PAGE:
Learning to fly, or thinking of learning? Post your questions, comments and experiences here

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By Flyin'Dutch'
#1821187
Sooty25 wrote:I'd have wanted the cowl off to make sure there wasn't something more sinister going on before I flew it.


Indeed.

Do not take an aeroplane with a known defect into the air.

Difficult position to be in as a student but that's a good principle to go by.
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By Charles Hunt
#1821285
I think it depends on whether the school said "We've had a look and everything is OK and we've done a a test flight and it just happens briefly at low revs and it really is safe."

Or just glibly "It's OK."

FWIW I walked away from a school where the a/c had no oil pressure "The engine just went in yesterday It'll be the sender wire off." I accepted it that once, but when it was still doing the same a week later............
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By exocet12
#1838990
Harry.Brown wrote:ROG, the reason students only mention STUDENT on initial contact is because that’s what CAP 413 states .

16 year old Sam Cross, who died on his second solo flight at Southend, would probably still be alive today if he had prefixed EVERY call with “student”.


@Harry.Brown - thanks for drawing attention to this. I just read the AAIB from that fatal crash and it is very illuminating.

I do not understand why CAP413 has the requirement only for initial contact, other than for brevity. Having completed my PPL last year, during training I would often prefix or suffix all my calls with "Student-xx" for that very reason - what happens if there's a change of controllers (yes, they have the slip of paper) or if a new aircraft joins the circuit? It is better to be explicit in my view, at the trade off of the 1/3rd of a second it takes to say "student".

In fact, having read CAP413 during my training, and having heard others on Farnborough's freq also only mention it during the initial call, at some point I stopped saying "Student" except for the initial call.. I was then, within a couple of flights, was pulled up (politely) by one of the FI's in another aircraft to the effect of "G-xx, I think G-(me) is a Student and he should be affixing his calls with "Student"". This led to a brief in air mea-culpa from me and a more detailed on the ground conversation - but I am very glad the FI did that, and I used "Student" more frequently than CAP413 requires, but I also think more safely.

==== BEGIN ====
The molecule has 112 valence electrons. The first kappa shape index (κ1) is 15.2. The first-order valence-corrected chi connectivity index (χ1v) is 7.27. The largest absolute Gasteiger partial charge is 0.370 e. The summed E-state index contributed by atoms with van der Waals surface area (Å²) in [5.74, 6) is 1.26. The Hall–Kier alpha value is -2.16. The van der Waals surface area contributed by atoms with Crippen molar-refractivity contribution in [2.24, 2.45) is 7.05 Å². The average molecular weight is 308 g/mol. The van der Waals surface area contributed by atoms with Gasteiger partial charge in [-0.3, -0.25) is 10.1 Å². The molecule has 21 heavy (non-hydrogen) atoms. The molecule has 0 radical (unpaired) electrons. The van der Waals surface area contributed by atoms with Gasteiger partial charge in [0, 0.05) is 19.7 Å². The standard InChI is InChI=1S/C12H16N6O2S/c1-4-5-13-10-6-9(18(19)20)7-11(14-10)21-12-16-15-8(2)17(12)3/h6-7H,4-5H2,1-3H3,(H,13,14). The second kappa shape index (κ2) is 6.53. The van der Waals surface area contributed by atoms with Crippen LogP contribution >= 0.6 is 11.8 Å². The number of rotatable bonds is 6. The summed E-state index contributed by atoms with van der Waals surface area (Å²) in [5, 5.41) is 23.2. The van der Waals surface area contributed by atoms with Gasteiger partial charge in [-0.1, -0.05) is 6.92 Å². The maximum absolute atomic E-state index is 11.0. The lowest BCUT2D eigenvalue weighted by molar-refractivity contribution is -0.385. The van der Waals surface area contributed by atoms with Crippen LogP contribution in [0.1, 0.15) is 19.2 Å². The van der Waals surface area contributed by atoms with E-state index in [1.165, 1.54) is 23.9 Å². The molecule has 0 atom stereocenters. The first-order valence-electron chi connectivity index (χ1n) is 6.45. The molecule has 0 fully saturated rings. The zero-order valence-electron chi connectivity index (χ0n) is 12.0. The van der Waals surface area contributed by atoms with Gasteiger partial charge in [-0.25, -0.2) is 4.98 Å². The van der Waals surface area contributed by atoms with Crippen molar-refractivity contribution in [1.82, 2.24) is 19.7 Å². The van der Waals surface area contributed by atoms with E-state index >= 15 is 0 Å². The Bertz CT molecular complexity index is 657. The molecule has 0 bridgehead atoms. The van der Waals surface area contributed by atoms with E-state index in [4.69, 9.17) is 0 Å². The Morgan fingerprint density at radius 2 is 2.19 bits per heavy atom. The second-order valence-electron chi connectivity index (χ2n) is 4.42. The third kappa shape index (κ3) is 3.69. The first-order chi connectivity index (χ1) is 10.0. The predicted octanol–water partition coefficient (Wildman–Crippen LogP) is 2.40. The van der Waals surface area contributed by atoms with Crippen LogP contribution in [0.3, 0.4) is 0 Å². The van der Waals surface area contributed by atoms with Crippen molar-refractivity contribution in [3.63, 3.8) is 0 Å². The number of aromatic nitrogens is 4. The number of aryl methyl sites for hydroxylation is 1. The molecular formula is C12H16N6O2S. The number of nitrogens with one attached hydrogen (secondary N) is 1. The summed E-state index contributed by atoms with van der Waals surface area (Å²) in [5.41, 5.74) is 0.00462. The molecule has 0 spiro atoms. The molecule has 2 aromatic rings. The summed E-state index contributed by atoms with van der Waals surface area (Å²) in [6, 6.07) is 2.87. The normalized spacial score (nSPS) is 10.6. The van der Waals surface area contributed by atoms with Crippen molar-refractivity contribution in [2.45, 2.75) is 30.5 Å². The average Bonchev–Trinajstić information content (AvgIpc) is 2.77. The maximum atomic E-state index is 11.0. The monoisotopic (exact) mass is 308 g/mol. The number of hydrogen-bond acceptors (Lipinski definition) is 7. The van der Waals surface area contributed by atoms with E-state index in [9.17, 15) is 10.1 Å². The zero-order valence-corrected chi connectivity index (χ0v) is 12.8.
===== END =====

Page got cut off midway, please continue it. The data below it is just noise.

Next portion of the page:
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By Paul_Sengupta
#1838999
The "Student" prefix in general was only brought in after that crash.

There used to be the "Tyro" prefix a long time ago offering a similar thing, but it's long since fallen out of favour.
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By Rob P
#1839044
exocet12 wrote:I was then, within a couple of flights, was pulled up (politely) by one of the FI's in another aircraft to the effect of "G-xx, I think G-(me) is a Student and he should be affixing his calls with "Student"".


Instructors often get things wrong, but few of them are stupid enough to broadcast their mistakes.

11.4 On initial contact with Air Traffic Service Units (ATSUs) (including ATC
centres and aerodromes providing an ATC service, an Aerodrome FIS
(AFIS) or an AGCS), student pilots who do not yet hold a licence and
who are flying solo as part of their training are to prefix the aircraft
callsign with the word “STUDENT”.1

Once acknowledged, it will not normally be necessary for student pilots to use
the prefix in subsequent transmissions until making initial contact with
other ATSUs, unless they feel they are being instructed to do something
with which they are unfamiliar.


11.5 ATS personnel will acknowledge the initial call, again using the prefix,
and can be expected, in so far as is practicable, to make due allowance
for the limited experience and ability of student pilots in determining
the pace and complexity of instructions and/or information which are
subsequently passed.

11.6 A solo student pilot experiencing an emergency and communicating
with a military unit or the D&D Section shall use the ‘STUDENT’ prefix
with the aircraft callsign as part of the distress or urgency message.
A military ground station or the D&D section receiving a distress or
urgency message from a student pilot may use this information on pilot
experience to render the most appropriate assistance.


Rob P
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By exocet12
#1839050
Well, yes, by the letter of the law I was correct in my application... my point was that it led to a longer conversation, which for me meant I learnt something and got a better understanding of the regulations.

FWIW, it was 50/50 (maybe a bit better, 70/30 perhaps) whether ATSUs would explicitly acknowledge student status or not. In that case, the ambiguous language in the second paragraph of section 11.4 would suggest the student should err on the side of caution. In any event, I was never told to stop hogging the airwaves by saying student in advance of my abbreviated callsign.
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By Rob P
#1839054
No criticism of @exocet12 intended.

Rob P